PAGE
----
Polk also had two cavalry divisions:

  • Major General Stephen D. Lee’s 2,000 troopers patrolled the railroad between Vicksburg and Jackson.
  • Major General Nathan Bedford Forrest’s 2,500 troopers were stationed near Oxford to the north.

Believing that the Federals were targeting Jackson again, Forrest recommended wrecking the railroad west of Jackson “if it can be more effectually destroyed than it has been already.” East of Jackson, Confederates were trying to repair the railroad bridge over the Pearl River. Polk asked his commanders, “Can you not send out and press negroes on the east side (of) Pearl River to hasten the completion of the trestles? This may become necessary.”

Polk then acted upon Forrest’s intelligence and directed Lee “to destroy the railroad from Vicksburg to Jackson immediately, beginning as far west as you can, and putting as many men upon it as you can employ. Let it be done thoroughly.”

Meanwhile, French strengthened Confederate defenses at Jackson, even though Polk knew his army was no match for Sherman’s Federals. To ensure that Polk could expect no reinforcements, the Federals at Chattanooga began moving to demonstrate against the Confederate Army of Tennessee at Dalton, Georgia.

Rear Admiral David D. Porter, commanding the Federal naval squadron on the Mississippi River, granted Sherman’s request to move up the Yazoo River and divert attention from Sherman’s offensive. Four gunboats headed up the Yazoo on the 3rd and destroyed a Confederate shore battery at Liverpool. Retreating Confederates destroyed one of their steamers to prevent its capture.

Sherman’s Federals left Vicksburg that same day. They moved in two columns, with Major General Stephen A. Hurlbut’s XVI Corps leaving north of town and Major General James B. McPherson’s XVII Corps leaving east of Vicksburg. Colonel Edward Winslow’s four cavalry regiments rode ahead of the infantry. Sherman had previously arranged to have two bridges built across the Big Black River; McPherson’s men crossed at the railroad, while Hurlbut crossed north at Messinger’s Ferry.

Lee’s Confederates did not challenge the Federal crossings; instead they gathered near Bolton Depot, about 10 miles east of the river, and prepared to block the roads to Clinton. As the Federals resumed their advance the next day, they were met by Brigadier General William Wirt Adams’s Confederate horsemen. Adams unsuccessfully attacked Winslow’s left flank as McPherson deployed his infantry in line of battle near the old Champion’s Hill battlefield. A soldier named Lucius W. Barber recalled:

“We advanced one mile uninterrupted and then came upon a brigade of Wirt Adams’ rebel cavalry. It was strongly posted in the woods across the open space in front of us. Without any delay, we opened fire upon them, which they returned. They being concealed in the woods had the advantage, but we had good backing and did not hesitate to attack them.”

The Federals charged and drove the Confederates off. The Confederates regrouped, but the Federals charged and drove them off again. Barber wrote:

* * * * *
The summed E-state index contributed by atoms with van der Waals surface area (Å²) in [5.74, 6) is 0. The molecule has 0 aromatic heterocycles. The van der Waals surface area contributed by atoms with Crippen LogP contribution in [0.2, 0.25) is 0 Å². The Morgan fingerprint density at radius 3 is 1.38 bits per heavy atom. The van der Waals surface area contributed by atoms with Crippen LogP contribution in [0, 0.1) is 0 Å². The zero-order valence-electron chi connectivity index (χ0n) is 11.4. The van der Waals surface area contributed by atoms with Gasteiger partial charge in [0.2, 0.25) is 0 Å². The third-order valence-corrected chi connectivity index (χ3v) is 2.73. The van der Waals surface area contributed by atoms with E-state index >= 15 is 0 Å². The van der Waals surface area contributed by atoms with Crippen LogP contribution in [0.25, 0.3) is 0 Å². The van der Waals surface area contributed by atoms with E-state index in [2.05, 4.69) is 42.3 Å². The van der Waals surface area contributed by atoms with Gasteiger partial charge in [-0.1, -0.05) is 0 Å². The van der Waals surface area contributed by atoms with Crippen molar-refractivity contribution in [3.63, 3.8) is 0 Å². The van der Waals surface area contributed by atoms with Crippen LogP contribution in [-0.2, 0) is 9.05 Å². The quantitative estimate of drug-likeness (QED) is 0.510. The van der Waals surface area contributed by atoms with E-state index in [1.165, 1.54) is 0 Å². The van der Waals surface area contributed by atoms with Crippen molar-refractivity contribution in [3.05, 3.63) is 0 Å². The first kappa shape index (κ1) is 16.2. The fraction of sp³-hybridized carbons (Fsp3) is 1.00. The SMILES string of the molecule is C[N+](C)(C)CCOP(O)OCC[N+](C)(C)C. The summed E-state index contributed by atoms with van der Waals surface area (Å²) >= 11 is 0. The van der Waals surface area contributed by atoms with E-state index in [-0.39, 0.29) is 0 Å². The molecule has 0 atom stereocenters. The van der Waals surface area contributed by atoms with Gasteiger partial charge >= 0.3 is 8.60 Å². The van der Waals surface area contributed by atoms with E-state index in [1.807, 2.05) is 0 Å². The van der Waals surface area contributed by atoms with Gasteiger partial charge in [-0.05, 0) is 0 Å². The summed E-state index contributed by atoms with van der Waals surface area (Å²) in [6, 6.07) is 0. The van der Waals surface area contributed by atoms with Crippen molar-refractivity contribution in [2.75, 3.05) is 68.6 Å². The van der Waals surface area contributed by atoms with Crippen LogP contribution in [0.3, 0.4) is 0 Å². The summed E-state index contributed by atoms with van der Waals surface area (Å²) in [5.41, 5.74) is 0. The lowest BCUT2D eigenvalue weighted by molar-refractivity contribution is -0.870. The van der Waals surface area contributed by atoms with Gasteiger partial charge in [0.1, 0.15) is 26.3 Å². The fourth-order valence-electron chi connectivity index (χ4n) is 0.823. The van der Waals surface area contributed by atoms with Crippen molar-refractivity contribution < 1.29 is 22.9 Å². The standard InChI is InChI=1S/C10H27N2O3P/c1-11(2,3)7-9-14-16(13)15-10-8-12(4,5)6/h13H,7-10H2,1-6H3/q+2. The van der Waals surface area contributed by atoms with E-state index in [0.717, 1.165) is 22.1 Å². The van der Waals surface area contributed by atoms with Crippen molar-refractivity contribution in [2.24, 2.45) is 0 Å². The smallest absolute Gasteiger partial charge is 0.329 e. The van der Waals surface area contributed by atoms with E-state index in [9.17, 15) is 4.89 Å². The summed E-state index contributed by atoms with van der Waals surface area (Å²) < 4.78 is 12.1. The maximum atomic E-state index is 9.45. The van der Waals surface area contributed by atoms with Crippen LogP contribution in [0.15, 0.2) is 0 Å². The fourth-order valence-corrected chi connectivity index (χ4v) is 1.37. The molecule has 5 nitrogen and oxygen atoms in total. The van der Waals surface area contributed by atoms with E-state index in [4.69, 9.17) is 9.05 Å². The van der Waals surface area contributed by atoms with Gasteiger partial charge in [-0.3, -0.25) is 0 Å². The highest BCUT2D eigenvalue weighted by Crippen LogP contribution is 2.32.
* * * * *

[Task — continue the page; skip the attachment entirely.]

“The rebs had taken a position just beyond a dwelling house where lived a widow with three small children. She came to the door to see what was going on when a ball struck her, killing her instantly. When our boys got there, they found her form rigid in death, lying in a pool of her own life’s blood. Her little children were clinging frantically to her, not realizing that she was dead. General Sherman caused a notice to be immediately posted on the house, specifying the manner of her death and ordering the premises to be held as sacred. I do not know from which side the shot was fired that killed her.”

McPherson reported that his men drove the Confederates back 10 miles, “easily and steadily over a very broken country, with little loss on our side.” On Sherman’s left, Hurlbut’s corps advanced to Bolton Depot, where Confederate cavalry and artillery blocked their path on the plantation of President Jefferson Davis’s brother. Hurlbut deployed his men, who scattered the Confederates just as easily as McPherson’s had done.

That night, McPherson reported that Winslow’s cavalry drove the Confederates “across the creek east of Bolton, the bridge saved, and my command bivouacked near the junction of the Clinton, Bolton, and Raymond Roads.” However, McPherson noted that “the enemy occupied a good position on the hills on the east side of the creek, and everything indicated that they intended to contest the ground stubbornly.” Skirmishing would resume the next day.

—–

References

CivilWarDailyGazette.com; Denney, Robert E., The Civil War Years: A Day-by-Day Chronicle (New York: Gramercy Books, 1992 [1998 edition]), p. 366-67; Foote, Shelby, The Civil War: A Narrative: Volume 2: Fredericksburg to Meridian (Vintage Civil War Library, Knopf Doubleday Publishing Group, Kindle Edition, 2011), p. 924; Fredriksen, John C., Civil War Almanac (New York: Checkmark Books, 2007), p. 394-95; Long, E.B. with Long, Barbara, The Civil War Day by Day (New York: Da Capo Press, Inc., 1971), p. 460-61; Stanchak, John E., Historical Times Illustrated Encyclopedia of the Civil War (New York: Harper & Row, 1986, Patricia L. Faust ed.), p. 488, 702